For the fourth entry in my First Read series, I turn to a truly iconic edition of an iconic UFO book. This is Keyhoe at his breathless, confidential best. Flying saucers are real, they come from outer space, the United States Air Force knows this and its personnel are debating what and how to tell the American public before the day, not long off, when the saucers will land on the White House Lawn or Times Square. If the Air Force gets it wrong people will panic.
Keyhoe’s style adds much to the atmosphere, it is written as reportage, complete with (fictionalised?) conversations with various people, such as the mysterious Captain Riordan or Wilbur Smith, all piling on the tension. Cold War tensions seethe below the surface, at times the fears about aliens and their intentions become metaphors for the Soviets. They are examining airfields and military bases, perhaps, but hopefully not, planning an invasion. Keyhoe seems to know what is in the minds of the leaders of the Air Force, guessing at their secret intentions.
Flying saucer stories are presented in dramatic terms, a light flashing across the sky becomes a sinister machine travelling at outrageous velocity. A light in the sky that changes direction (or as the viewer, usually a pilot changes direction) becomes a manoeuvring space ship. Keyhoe is not just in the minds of Air Force brass, he is also in the minds of individual witnesses, usually minds filled with ominous possibilities.
This was all very impressive to an 11 year old schoolboy, and if flying saucers were still around when I was grown up, maybe Keyhoe would visit Britain and I could actually meet him. The photographs in the centre of this particular edition all looked impressive back then. Today it looks like one is a hoax, another is a cloud, a third is a bright meteorite, a fourth a reflection on a window.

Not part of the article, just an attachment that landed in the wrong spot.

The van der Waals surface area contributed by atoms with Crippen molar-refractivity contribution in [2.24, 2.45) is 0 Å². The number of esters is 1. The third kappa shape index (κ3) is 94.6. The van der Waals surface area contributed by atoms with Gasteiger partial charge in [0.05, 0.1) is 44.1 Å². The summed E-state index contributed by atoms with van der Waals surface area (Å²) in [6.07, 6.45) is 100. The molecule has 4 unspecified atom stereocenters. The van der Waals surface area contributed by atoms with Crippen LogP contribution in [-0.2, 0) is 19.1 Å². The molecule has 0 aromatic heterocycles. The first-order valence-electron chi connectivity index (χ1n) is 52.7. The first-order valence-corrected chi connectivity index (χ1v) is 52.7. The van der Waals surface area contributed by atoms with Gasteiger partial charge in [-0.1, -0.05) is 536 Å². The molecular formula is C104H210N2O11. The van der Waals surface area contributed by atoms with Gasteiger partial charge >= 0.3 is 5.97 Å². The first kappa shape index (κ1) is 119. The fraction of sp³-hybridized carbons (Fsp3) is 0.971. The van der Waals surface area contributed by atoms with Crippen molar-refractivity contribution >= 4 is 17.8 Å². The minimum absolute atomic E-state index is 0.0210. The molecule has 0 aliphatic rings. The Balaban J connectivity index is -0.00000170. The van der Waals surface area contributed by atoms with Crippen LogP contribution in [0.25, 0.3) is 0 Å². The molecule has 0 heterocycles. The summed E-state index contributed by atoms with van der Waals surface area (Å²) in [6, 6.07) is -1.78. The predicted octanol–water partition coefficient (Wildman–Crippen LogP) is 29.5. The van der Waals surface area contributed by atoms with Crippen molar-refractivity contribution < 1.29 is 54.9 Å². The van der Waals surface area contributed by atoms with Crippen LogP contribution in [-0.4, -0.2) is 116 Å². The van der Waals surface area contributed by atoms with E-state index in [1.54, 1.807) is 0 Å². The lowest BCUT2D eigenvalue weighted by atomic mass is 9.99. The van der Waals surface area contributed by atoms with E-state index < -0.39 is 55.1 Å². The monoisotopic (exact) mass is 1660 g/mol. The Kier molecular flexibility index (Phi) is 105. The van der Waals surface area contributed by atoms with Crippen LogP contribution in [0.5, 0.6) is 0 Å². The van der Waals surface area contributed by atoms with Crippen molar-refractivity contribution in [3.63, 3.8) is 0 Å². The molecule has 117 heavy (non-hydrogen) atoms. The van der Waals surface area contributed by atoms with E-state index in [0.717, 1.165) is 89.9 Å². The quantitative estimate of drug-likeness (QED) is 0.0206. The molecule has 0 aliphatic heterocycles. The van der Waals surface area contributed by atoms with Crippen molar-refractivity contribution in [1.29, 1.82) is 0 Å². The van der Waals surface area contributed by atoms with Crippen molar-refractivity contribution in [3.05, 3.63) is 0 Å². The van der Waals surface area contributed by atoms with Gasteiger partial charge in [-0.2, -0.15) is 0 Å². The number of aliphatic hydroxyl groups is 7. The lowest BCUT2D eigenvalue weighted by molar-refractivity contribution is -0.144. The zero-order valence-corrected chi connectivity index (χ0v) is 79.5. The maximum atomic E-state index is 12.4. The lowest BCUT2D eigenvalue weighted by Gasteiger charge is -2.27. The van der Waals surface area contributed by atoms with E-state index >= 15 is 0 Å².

The scaremongering looks less impressive. The 2 May 1953 crash of the BOAC Comet outside Calcutta was not caused as Keyhoe suggests by collision with a flying saucer but by metal fatigue. There have not been any nuclear explosions on Mars. The 'scientist' Wilbur [i.e. Wilbert B., see Comments, below) Smith turned out to be a classic contactee maven of the sort even Keyhoe considered to be kooks. The flying saucers have not landed, and many of the tales now look far less impressive. The events in this book are now 60 or more years old.
Perhaps the interest in this book today has less today with the flying saucers, than as a pioneering example of a style of investigative journalism centred very much on hints from various semi-whistle blowers and tight lipped officials, and of the many novels and films that revolve around the plot of the gallant investigative reporter on the trail of the “big secret”, which is only known of in whispers. -- Peter Rogerson